When comparing the carbon footprint of biofuels and traditional fuels, researchers looked at the overall lifecycle of the fuel. Gasoline isn't only judged on the pollutants caused by cars running on petrol; the extraction, refining and transportation processes are taken into account. The same is true for biofuels, only emissions from the tailpipe were left out of the equation because the number was assumed to be zero. That carbon dioxide was offset when the corn or plant matter was growing, right? That assumption, which the regulatory bodies of the US have been operating under for the last 11 years, is incorrect, University of Michigan Energy Institute research professor John DeCicco found. Professor DeCicco uncovered the problem four years ago.
"To verify the extent to which that assumption is true, you really need to analyze what's going on on the farmland, where the biofuels are being grown," DeCicco said. "People haven't done that in the past — they felt like they didn't need to."
DeCicco used data from the Department of Agriculture to come up with what he calls the "harvest carbon" factor. He found that while corn and soybean production has tripled since 2005, when federal mandates for biofuels went into effect, carbon has only been offset by 37 percent.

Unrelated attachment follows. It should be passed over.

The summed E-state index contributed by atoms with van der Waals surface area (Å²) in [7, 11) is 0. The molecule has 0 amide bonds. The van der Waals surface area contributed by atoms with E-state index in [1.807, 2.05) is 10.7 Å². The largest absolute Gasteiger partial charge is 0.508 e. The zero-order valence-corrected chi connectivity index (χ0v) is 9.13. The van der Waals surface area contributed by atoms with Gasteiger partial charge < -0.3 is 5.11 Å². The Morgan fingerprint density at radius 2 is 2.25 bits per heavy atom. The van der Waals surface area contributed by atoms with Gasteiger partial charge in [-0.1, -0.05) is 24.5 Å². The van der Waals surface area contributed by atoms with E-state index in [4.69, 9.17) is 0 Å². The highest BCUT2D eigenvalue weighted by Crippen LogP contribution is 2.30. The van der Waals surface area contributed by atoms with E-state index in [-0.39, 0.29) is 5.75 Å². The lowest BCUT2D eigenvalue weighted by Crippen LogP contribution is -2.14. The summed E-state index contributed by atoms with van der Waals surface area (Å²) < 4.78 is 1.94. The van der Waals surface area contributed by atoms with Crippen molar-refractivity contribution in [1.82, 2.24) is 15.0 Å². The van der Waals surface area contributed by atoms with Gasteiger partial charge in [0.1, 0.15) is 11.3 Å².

"When it comes to the emissions that cause global warming, it turns out that biofuels are worse than gasoline," he said.
Naturally, this assertion is getting a lot of push back. DeCicco's work was funded by the American Petroleum Institute, which corn farmers and ethanol producers point out has an interest in fighting biofuels. However DeCicco counters that his work is peer reviewed, like any other scientific study. He told the Free Press that API was the only group willing to fund the study.
DeCicco's findings come on the heels of a report that the Environmental Protection Agency has not submitted any studies on biofuels impact on air quality or the environment in nearly six years. The Renewable Fuel Standard, which mandates the minimum amount of biofuel in US vehicles, requires such reports be submitted every three years. The last time a report was submitted was 2011. The EPA Inspector General admitted to Congress the agency doesn't even have a way of measuring whether the law is improving or worsening air quality or how long biofuel greenhouse gas emissions linger.